To further illustrate the differences between these four formulae, we used the non-linear least squares fitting function “nls” in the R environment (R Development Core Team 2011) to fit each formulae to length and age data for anchoveta (Engraulis ringens), from Fig. 9 in Cubillos et al. (2001) and available in the FSAdata package (Ogle 2011a). The data and script for fitting these models and reproducing the illustrations of this paper are available in the supplementary information to this article. Simpler instructions on how to fit Somers’ growth model with R are available elsewhere (Ogle 2011b).
Parameter estimates for the anchoveta data using the four published formula for Somers’ model
Gayanilo et al. (2005) and other authors state that WP = ts + 0.5 while reporting formula 4, which are not consistent. Because the FiSAT software seems to provide correct results and Gayanilo and Pauly (1997) use formulae 1, we suspect that this is a typographical error. However, the literature contains some examples of wrong interpretations of the parameters derived from these inconsistencies. For instance, the top graph of Fig. 4 of Chatzinikolaou and Richardson (2008) reports ts = 0.08 and WP = 0.58, which would correspond to a WP in early July, whereas the fitted curve clearly shows that WP is around early January (0.08); the same inconsistency can be observed in their bottom graph of Fig. 4. Similarly, Bilgin et al. (2009b) state “for males, however, the slow growth period started in May (WP = 0.407)” whereas their Fig. 5a clearly shows that May is the time with the highest growth rate and the minimum is rather in November (WP = 0.407 + 0.5). Our results for the anchoveta data also suggest a similar inconsistency in Cubillos et al. (2001).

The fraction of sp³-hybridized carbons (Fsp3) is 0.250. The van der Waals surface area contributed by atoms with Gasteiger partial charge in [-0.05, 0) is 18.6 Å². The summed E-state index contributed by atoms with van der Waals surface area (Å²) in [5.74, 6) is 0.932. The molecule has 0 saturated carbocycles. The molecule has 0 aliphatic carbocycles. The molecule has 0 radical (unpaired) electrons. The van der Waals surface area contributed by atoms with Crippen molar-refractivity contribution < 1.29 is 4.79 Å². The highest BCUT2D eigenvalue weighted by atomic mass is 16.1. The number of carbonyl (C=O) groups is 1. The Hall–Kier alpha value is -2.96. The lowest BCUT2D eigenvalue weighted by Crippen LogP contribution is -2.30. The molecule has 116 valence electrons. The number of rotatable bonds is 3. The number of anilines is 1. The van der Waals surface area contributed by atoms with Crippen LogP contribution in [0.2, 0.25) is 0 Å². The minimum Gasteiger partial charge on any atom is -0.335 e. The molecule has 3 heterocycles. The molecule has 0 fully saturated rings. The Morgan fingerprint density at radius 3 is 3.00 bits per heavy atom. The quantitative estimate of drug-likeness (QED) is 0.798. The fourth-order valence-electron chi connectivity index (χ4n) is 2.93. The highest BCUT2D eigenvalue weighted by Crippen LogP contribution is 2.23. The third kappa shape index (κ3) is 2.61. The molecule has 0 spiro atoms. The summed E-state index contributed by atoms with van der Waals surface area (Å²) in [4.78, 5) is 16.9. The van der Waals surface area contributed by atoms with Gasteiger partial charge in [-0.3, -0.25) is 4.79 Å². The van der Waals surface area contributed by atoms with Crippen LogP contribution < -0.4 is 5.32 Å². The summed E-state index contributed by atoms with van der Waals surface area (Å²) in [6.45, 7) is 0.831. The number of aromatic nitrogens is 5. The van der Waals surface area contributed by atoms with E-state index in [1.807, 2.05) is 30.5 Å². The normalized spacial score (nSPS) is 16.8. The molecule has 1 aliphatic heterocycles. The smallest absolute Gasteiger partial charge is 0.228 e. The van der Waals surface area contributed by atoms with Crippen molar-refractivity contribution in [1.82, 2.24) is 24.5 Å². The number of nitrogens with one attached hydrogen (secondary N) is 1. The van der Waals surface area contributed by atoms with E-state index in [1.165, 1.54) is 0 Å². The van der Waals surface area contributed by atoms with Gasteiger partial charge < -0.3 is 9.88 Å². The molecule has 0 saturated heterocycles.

We have shown important errors in the formulae reported by many papers that use Somers’ (1988) seasonal growth model. While all formulae provide equivalent fits to the length-at-age data, the differences in the formula have implications in the estimates obtained for the t0 and ts parameters and, more importantly, their biological interpretation. These inconsistencies have led to the wrong identification of the period of lowest growth rate (winter point) in some papers in the literature. The original formula proposed by Somers (1988) should be used in all cases for the sake of priority and correct interpretation of parameter estimates. The differences between the formulae are subtle (i.e., differences in signs); thus, we urge authors to carefully edit their formulae to assure that they use and report Somers’ (1988) original formulation.
We thank Luis A. Cubillos for sharing the anchoveta data and Professor Daniel Pauly and an anonymous reviewer for helpful comments. Financial support for this research was provided by the Spanish Ministry of Science (projects CGL2009-12877-C02-01 and Consolider-Ingenio 2010 CSD2009-00065). GCC and RM held doctoral fellowships, from the University of Girona (BR2010/10) and the Spanish Ministry of Education (AP2010-4025) respectively, during the preparation of the manuscript.